I saw Right Now, Wrong Then at your recommendation... that scene at the end outside the theater... it felt like I was being hugged by a thousand angels! What a tender film with all its lingering takes, chilling quietness, harrowing what-ifs, lost prospects. I had Before Sunset callbacks of love-found-and-lost, which is in no way a bad thing. And Kim Min-hee's performance is so surprisingly bluff, disguising a pent-up fury and sadness under a superficial softness. Might be my second or third favorite Hong feature, and by far his most romantic!
Sorry I haven't been around, been busy with my course! How you been?
I've never actually seen Forgetting Sarah Marshall, but Juno is good (once you get passed the first 10 minutes of godawful dialogue). My favourite film of that era is probably I Love You, Man, with Jason Segel and Paul Rudd. I don't know why it's fallen off the cultural radar in the way that FSM/Superbad/anything Judd Apatow, as it is, to my mind, the best version of this type of modern male friendship comedy type of sub-genre that has popped up in recent years. It's also really good and you don't need to really sit down and concentrate and all that muk. Which is great for doing the ironing!
Straight into my viewing queue! It's more violent AND more meditative? Must be interesting.
I've been watching quite a few of these ancient, black-and-white, requiring-your-maximum-attention movies (just saw Lancelot du Lac; I'm putting off the Bresson catalogue for an indefinite time because, really, they're mostly good but I don't think I can take any more of them), so Forgetting Sarah Marshall and Juno (which surprisingly I haven't seen considering how much I like Ellen Page) are what I'll see soon, but before that, a It's Such a Beautiful Day viewing fosho (aren't you so happy)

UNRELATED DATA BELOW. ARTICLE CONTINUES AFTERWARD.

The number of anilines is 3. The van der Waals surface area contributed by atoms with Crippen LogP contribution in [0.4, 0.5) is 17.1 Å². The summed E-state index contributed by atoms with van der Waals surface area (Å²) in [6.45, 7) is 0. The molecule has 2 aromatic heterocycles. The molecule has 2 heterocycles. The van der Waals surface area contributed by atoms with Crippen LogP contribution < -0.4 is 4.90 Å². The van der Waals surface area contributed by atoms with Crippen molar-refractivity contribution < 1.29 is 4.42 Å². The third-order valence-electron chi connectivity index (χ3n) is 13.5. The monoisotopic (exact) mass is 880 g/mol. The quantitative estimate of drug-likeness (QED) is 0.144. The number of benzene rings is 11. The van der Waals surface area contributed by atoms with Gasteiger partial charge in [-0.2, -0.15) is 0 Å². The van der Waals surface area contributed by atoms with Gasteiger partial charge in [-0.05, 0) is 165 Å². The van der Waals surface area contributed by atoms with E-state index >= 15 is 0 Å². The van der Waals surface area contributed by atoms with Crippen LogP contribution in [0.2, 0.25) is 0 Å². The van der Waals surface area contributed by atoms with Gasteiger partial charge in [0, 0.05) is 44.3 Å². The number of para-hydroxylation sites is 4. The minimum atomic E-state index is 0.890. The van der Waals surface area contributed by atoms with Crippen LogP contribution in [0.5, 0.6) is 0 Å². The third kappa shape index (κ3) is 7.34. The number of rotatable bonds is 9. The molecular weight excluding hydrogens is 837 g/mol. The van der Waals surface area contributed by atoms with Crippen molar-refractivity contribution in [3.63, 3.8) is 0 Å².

Also, if you liked Pickpocket, I would highly recommend seeking out Pickup on South Street. I think Bresson said that this film was the inspiration for his own, more meditative look at pickpockets, and it's pretty brilliant. It contains none of the Catholic guilt and much more noir-ish high-action violence! Indeed, it's probably my favourite film noir.
I completely agree on Bresson, but find Pickpocket to be one of the catatonically boring ones. Loooooooooove Mouchette. That's the only one that I've seen without the completely flat narration that plagues most of his films, and I think that might be part of what I find so monotonous. (Although I like A Man Escaped an awful lot and that has the most narration out of all of them... maybe I'm just weird.)
The Company is really good. It's a Robert Altman film, so it has virtually no plot, and its character work isn't up to par with something like Nashville (although that's a ridiculously high bar to clear so that's not the end of the world), but it's really, really watchable and features amazing dance sequences, and is a really good portrait of an institution such as a ballet company. Thinking back on it, it reminds me of a Frederick Wiseman documentary in its ability to combine the behind-the-scenes administrative tasks of such an institution with its more artistic side. Really good.